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Profit from Your Principles


Even in desperate economic times, quality counts.

And sometimes the biggest opportunity comes from challenging the status quo.

These are two of the important lessons the phenomenally successful entrepreneur William Chase, founder of Tyrells Potato Chips, learned the hard way.

Leaving school at 14, he took out huge loans to maintain his farm. It failed and he went bankrupt. For awhile he worked as a potato trader, negotiating between farmers and supermarkets. But he was so disgusted by the way the big guys squeezed their small suppliers that he determined to find a better business.

Taking a Stand Pays Dividends
He didn't stray far from potatoes. He took up hand frying them, producing a high quality, high price product at a time that most potato snacks were cheap, nasty and mass-produced. His Tyrrells chips actually tasted of potato. Better still, he resolutely refused to sell them to supermarkets. When they tried to stock them, he sued them and won. That stance alone won him friends and fans and he was able, just three years ago, to sell his company, Tyrrells, for $50 million.

By now, he learned a lot - about the public's love for quality products and principled stands.

"Doing the crisps, it lifted my whole confidence in society, taught me that people did care what they ate. When you do a product people love and want to pay for, it changes your whole view of the human race."

Life After Potatoes
So he went back into business and back into potatoes - but this time making traditional vodka. He traveled to Michigan to study distilling and ordered his supplies off the Internet. He had never made an alcoholic drink in his life, but what he knew by now was that excellence was its own reward.

"Everyone else buys their spirit in, mass-produced, taken from sugar cane and made in an industrial process. It's awful. And they can only sell it by wrapping it up in stupid marketing stories. But we do every single step of the process on the farm. We make all our own spirit. And people love it. They loved that it has a flavor, and an aroma - it isn't just a colorless, tasteless drink. It has character."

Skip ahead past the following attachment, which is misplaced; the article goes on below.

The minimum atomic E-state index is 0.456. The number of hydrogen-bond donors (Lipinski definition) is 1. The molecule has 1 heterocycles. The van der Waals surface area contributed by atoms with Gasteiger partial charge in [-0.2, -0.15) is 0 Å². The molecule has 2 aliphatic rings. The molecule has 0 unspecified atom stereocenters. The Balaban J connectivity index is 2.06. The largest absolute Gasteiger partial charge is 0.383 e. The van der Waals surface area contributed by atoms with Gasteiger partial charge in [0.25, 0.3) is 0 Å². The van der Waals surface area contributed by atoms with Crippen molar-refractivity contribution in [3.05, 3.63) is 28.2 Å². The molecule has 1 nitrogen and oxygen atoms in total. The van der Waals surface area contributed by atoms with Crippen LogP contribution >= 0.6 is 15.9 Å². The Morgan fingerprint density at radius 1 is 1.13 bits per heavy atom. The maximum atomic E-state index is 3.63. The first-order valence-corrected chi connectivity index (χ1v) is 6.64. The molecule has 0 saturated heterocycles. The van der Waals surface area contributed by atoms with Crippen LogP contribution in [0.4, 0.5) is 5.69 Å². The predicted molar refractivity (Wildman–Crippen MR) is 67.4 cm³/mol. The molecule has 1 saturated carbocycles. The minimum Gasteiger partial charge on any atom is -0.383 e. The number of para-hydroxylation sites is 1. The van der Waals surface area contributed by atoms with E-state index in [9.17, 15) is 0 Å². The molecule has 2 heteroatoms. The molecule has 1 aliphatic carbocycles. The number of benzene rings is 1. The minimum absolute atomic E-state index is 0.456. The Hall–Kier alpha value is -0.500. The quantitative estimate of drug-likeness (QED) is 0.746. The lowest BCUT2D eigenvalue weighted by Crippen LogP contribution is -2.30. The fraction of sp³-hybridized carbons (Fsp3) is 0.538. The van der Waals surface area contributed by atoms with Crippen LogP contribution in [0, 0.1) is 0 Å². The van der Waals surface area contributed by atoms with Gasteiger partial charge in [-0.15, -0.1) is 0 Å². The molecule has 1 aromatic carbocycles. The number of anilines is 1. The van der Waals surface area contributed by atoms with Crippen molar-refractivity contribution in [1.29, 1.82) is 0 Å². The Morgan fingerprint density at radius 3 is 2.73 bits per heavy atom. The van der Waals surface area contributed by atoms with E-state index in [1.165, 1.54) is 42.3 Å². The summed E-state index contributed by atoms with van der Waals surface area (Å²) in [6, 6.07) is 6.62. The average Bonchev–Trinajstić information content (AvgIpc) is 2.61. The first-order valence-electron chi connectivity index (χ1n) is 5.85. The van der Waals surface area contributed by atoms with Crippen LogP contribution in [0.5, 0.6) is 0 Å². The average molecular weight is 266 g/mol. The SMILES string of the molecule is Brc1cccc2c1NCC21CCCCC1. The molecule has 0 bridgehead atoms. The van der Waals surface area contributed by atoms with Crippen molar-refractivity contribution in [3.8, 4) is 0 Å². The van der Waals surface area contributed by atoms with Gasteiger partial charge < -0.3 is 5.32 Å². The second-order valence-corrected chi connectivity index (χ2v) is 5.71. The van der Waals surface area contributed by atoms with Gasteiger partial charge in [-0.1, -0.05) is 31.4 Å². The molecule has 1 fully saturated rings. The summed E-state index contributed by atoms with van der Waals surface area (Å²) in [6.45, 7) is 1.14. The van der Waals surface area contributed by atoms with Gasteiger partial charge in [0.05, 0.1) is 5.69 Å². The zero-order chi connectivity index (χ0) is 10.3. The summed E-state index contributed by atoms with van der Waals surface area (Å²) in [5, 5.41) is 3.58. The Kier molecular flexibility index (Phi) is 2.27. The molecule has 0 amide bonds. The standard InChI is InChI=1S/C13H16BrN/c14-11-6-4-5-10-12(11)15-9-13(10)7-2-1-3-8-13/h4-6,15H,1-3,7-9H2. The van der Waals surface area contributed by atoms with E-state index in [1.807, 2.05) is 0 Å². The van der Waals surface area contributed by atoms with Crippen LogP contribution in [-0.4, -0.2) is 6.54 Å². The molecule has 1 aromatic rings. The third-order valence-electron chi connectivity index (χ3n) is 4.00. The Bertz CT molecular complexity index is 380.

And it paid off: after winning in blind tastings at the San Francisco World Spirits Competition, Chase's vodka is now officially the best vodka in the world. Served in the world's swankiest bars, it has flavor, it has aroma - and he exports it to Russia.

The Gift of Hard Times
Would he, I asked him, ever have discovered these talents in himself if he hadn't been in a corner?

"No," he laughed. "I don't think most people know what they're capable of. Sometimes it takes being cut off at the legs to find out! That's what it took for me. If I hadn't been so completely disheartened by the way the supermarkets treated me, I might still be a farmer today!"

There's a lot to love, and learn from, in Chase's story. But what I love most of all is his revelation that there was more opportunity in bucking the system than caving into it. I've never before thought of vodka as the antidote to cynicism, but I do now.

So what rules are you going to break this year?

For further reading:

The Secret to Innovation
4 Myths that get in the way of Innovation
How to Spot Trends of Business Innovation

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